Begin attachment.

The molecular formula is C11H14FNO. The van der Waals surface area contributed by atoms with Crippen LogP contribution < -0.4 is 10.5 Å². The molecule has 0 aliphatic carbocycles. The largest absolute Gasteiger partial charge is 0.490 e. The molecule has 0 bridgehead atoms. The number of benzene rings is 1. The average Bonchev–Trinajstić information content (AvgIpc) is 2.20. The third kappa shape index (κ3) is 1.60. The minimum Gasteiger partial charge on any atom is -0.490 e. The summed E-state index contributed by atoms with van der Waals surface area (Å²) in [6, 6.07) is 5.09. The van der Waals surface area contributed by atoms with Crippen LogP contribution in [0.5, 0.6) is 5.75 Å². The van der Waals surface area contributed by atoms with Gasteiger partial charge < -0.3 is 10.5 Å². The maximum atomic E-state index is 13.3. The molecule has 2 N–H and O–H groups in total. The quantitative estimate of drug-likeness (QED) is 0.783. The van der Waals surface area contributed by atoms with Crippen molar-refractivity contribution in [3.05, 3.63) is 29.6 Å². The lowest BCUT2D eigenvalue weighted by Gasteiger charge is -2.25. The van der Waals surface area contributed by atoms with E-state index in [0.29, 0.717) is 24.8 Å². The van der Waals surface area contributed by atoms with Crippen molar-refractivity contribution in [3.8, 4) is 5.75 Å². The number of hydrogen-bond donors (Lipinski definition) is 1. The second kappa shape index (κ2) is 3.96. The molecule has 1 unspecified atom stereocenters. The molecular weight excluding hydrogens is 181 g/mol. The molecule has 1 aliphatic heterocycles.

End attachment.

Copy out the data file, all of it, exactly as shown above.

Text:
The molecular formula is C11H14FNO. The van der Waals surface area contributed by atoms with Crippen LogP contribution < -0.4 is 10.5 Å². The molecule has 0 aliphatic carbocycles. The largest absolute Gasteiger partial charge is 0.490 e. The molecule has 0 bridgehead atoms. The number of benzene rings is 1. The average Bonchev–Trinajstić information content (AvgIpc) is 2.20. The third kappa shape index (κ3) is 1.60. The minimum Gasteiger partial charge on any atom is -0.490 e. The summed E-state index contributed by atoms with van der Waals surface area (Å²) in [6, 6.07) is 5.09. The van der Waals surface area contributed by atoms with Crippen LogP contribution in [0.5, 0.6) is 5.75 Å². The van der Waals surface area contributed by atoms with Gasteiger partial charge < -0.3 is 10.5 Å². The maximum atomic E-state index is 13.3. The molecule has 2 N–H and O–H groups in total. The quantitative estimate of drug-likeness (QED) is 0.783. The van der Waals surface area contributed by atoms with Crippen molar-refractivity contribution in [3.05, 3.63) is 29.6 Å². The lowest BCUT2D eigenvalue weighted by Gasteiger charge is -2.25. The van der Waals surface area contributed by atoms with E-state index in [0.29, 0.717) is 24.8 Å². The van der Waals surface area contributed by atoms with Crippen molar-refractivity contribution in [3.8, 4) is 5.75 Å². The number of hydrogen-bond donors (Lipinski definition) is 1. The second kappa shape index (κ2) is 3.96. The molecule has 1 unspecified atom stereocenters. The molecular weight excluding hydrogens is 181 g/mol. The molecule has 1 aliphatic heterocycles.